Global economic growth slowed by seismic population changes, China hit hardest


June 5, 2017
Business people looking at a screen

An aging work force and decelerating population growth could plunge the world’s economic potential 20 percent over the next several decades, according to a new study from the Berkeley Forum on Aging and the Global Economy (BerkeleyAGE).

The study, Population Aging and the Global Economy: Weakening Demographic Tailwinds Reduce Economic Growth, predicts high-income European and Asian nations with populations aging the fastest will face more severe economic impacts, while the United States, benefiting from somewhat higher birth rates and immigration, will fare somewhat better. Middle- and low-income nations will continue to benefit from strong growth among their younger populations, but the change will be somewhat less potent as population growth slows.

“Global demography is moving from a long period of rapid growth at working ages to a new era of slower labor force growth and unprecedented aging, with widespread implications for economies around the world,” according to Ronald Lee, lead researcher for the BerkeleyAGE project and a UC Berkeley professor of the graduate school in economics and demography.

BerkeleyAGE, a new initiative at UC Berkeley, forecasts the economic implications of global population trends in order to help corporations, governments, nonprofits, industry groups, and the media understand and navigate challenges in a new era of unprecedented population aging.

China stands out as a major exception as compared to other developing countries. Due in part to China’s one-child policy, the country’s working age population began to shrink in 2016. In fact, the study projects that the Chinese economy in 2040 will be 41 percent smaller than if recent demographic trends continued.

“Demographics will not be even-handed in the next several decades,” said David Baxter, executive advisor at BerkeleyAGE and CEO of Baxter Consulting Group. “A new economic balance may emerge between labor-abundant developing nations and capital-abundant developed nations, and population aging will likely cause many governments and businesses to rethink how to sustain growth in the years ahead.”

Previous research estimating the effects of aging on global economic growth has been limited. This is the first study that has used the National Transfer Accounts (NTA) database to model and project national economic growth for so many countries, and to aggregate the results into a regional and global analysis. The study is based on estimates of labor income, consumption, asset income and private savings by age found in the NTA data.

Responding to seismic demographic changes

Between 2015 and 2040, the 65+ population will increase five times faster than the working age population (age 20-64), according to statistics from the United Nations. As populations grow older, more people enter retirement and reduce their economic output. But older adults also hold more assets than their younger counterparts, increasing capital available to spur future economic growth.

Demographic forces drove 48 percent of global economic growth from 1990 to 2015, according to BerkeleyAGE research, which predicts these forces will weaken by 69 percent, reducing future global economic potential by 20 percent.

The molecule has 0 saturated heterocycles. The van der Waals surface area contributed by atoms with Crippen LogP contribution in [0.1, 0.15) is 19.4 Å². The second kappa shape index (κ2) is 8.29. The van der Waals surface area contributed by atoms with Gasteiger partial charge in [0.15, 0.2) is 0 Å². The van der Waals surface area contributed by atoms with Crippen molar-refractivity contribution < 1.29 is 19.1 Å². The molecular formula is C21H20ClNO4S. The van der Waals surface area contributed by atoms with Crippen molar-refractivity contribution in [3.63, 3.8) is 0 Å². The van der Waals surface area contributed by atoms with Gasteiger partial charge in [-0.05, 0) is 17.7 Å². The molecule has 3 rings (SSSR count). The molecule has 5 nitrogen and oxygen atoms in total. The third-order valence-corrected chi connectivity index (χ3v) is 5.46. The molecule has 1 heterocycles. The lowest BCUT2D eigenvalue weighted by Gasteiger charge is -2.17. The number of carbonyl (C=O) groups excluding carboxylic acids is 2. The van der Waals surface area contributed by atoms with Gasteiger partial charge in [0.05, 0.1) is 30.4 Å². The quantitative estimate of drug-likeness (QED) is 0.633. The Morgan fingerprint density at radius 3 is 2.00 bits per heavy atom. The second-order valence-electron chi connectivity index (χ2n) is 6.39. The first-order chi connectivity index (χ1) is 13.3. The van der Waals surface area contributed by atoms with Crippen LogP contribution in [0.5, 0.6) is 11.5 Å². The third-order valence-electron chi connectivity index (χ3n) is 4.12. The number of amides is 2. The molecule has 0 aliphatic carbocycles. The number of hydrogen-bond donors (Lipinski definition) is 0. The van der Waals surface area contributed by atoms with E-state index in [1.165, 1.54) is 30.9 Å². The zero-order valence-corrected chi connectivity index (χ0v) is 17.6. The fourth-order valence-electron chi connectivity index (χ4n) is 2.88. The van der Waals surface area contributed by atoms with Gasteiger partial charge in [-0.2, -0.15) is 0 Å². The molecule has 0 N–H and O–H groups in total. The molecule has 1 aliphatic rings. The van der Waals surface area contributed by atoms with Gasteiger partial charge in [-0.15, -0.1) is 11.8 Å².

“Population aging is projected to be one of the most transformative trends in the 21st century,” said William Dow, BerkeleyAGE Director and a UC Berkeley School of Public Health professor of health economics. “Our focus at BerkeleyAGE is understanding and predicting the economic risks and opportunities created by this unprecedented phenomenon.”

While forecasting economic risks, the study cites economic, social, and government policy responses that can mitigate the imminent impacts of emerging population trends.

“Slowing demographic tailwinds could be mitigated by policies that raise employment rates, investing in education in order to maximize future productivity, and preparing for pension, health care and long term care challenges,” according to Dow. “Business and industry leaders can prepare by developing new workforce, capital risk and market strategies, as well as new products and services for an aging marketplace.”

Impacts differ by country

High-income nations were the first to experience falling birth rates, and therefore are the first to see the economic benefits of population tailwinds dissipate. In high-income nations overall, the researchers report that falling birth rates and aging are projected to reduce the working-age populations by 4 percent from 2015-2040 while the number over 65 is projected to grow by 61 percent.

Among high-income nations, these demographic shifts will weaken effects on economic growth from a 1 percent annual tailwind (1990-2015) to 0.2 percent (2015-2040), according to the study. The United States will see a population-related increase in national income drop from 1.3 percent a year (1990-2015) to 0.6 percent (2015-2040).

Middle- and low-income nations (excluding China) will see their working age populations increase 42 percent over the next 25 years, but this is still a slowdown compared to past growth rates. Among these regions, the component of economic growth linked to population will weaken from a 2.1 percent annual economic tailwind (1990-2015) to 1.3 percent (2015-2040).

A major exception: The changing population demographics in China predict a 0.6 percent headwind that will slow national income growth through 2040, compared to the 1.5 percent tailwind from which the nation benefited in the past 25 years.